Bioinformatic analysis of HIV-1 entry and pathogenesis.

This review provides novel preliminary analyses for enabling identification of linkages between amino acids in V3 with other components of the HIV-1 genome and demonstrates that these linkages are different between X4 and R5 viruses.



Preferential suppression of CXCR4-specific strains of HIV-1 by antiviral therapy.

It is demonstrated that the predominant viral population shifted from X4 at baseline to R5 strains after treatment, and Multivariate analyses showed that the shift was independent of changes in plasma HIV-1 RNA level and CD4+ cell count.

Co-receptor antagonists as HIV-1 entry inhibitors

Chemokine receptor antagonists offer great promise as a much-needed new class of antiviral agent and raise questions that are unique to agents targeting these cellular receptors, including whether drug resistance will lead to variants with altered co-receptor selectivity, the tolerability of chronically blocking receptors involved in inflammation (CCR5, CX CR4) or essential in development and hematopoesis (CXCR4).

HIV-1 coreceptor usage, transmission, and disease progression.

This article critically review those studies published over the last few years that purport to examine the relationship between HIV-1 coreceptor usage, transmission, CD4+ T-cell depletion, and disease progression.

Epidemiology and predictive factors for chemokine receptor use in HIV-1 infection.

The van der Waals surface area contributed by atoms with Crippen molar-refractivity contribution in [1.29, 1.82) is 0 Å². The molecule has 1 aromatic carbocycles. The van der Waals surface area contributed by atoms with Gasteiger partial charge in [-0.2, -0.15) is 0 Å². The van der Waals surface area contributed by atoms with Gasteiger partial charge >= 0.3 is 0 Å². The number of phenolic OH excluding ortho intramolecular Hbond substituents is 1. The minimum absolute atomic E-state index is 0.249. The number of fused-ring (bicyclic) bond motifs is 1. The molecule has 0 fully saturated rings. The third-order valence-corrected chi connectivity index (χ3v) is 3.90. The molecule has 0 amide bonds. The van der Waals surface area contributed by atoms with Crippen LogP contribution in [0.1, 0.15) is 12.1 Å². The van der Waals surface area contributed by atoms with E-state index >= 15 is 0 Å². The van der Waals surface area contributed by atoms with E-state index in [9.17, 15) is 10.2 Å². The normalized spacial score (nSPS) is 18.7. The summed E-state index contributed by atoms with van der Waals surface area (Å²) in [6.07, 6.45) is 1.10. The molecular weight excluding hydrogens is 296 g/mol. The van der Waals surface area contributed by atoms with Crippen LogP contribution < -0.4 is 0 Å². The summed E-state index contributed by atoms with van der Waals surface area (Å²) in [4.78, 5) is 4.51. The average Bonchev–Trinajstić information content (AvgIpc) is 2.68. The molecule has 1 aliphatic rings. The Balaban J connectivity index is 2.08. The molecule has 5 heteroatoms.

The prevalence of CCR5-tropic HIV-1 phenotype declines with decreasing CD4 cell count and increasing viral load, and the determination of coreceptor tropism may be required before C CR5 or CXCR4 antagonists are initiated, unless reliable predictive markers ofcoreceptor use are established.

The entry of entry inhibitors: A fusion of science and medicine

  • John P. MooreR. Doms
  • Biology
    Proceedings of the National Academy of Sciences of the United States of America
  • 2003
Because all entry inhibitors target in some manner the highly variable Env protein of HIV-1, there are likely to be challenges in their efficient application that are unique to this class of drugs.

The antiviral activity of the CXCR4 antagonist AMD3100 is independent of the cytokine-induced CXCR4/HIV coreceptor expression level.

The data indicate that CXCR4 antagonists such as AMD3100 act independently of the HIV-1 coreceptor expression level, and should therefore be useful in suppressing HIV- 1 infection in all stages of the disease.

Impact of antiretroviral treatment on the tropism of HIV-1 plasma virus populations

Differences in target cell populations, tissue distribution and replication characteristics between R5 and X4 viruses could explain the preferential suppression of X4 virus.

High Frequency of Syncytium-Inducing and CXCR4-Tropic Viruses among Human Immunodeficiency Virus Type 1 Subtype C-Infected Patients Receiving Antiretroviral Treatment

It is suggested that CX CR4-tropic viruses are present within the quasispecies of patients infected with subtype C virus and that antiretroviral treatment may create an environment for the emergence of CXCR4 tropism.

Establishment of a novel CCR5 and CXCR4 expressing CD4+ cell line which is highly sensitive to HIV and suitable for high-throughput evaluation of CCR5 and CXCR4 antagonists

The establishment of a novel CD4+ cell line that reliably supported HIV-1 infection of diverse laboratory-adapted strains and primary isolates with varying coreceptor usage and allows to investigate the antiviral efficacy of combined CCR5 and CXCR4 blockade is described.

CCR5- and CXCR4-Utilizing Strains of Human Immunodeficiency Virus Type 1 Exhibit Differential Tropism and Pathogenesis In Vivo

X4 and R5 strains of HIV-1 were compared for tropism and pathogenesis in SCID-hu Thy/Liv mice, an in vivo model of human thymopoiesis, and X4 strains are highly cytopathic after infection of the human Thymus.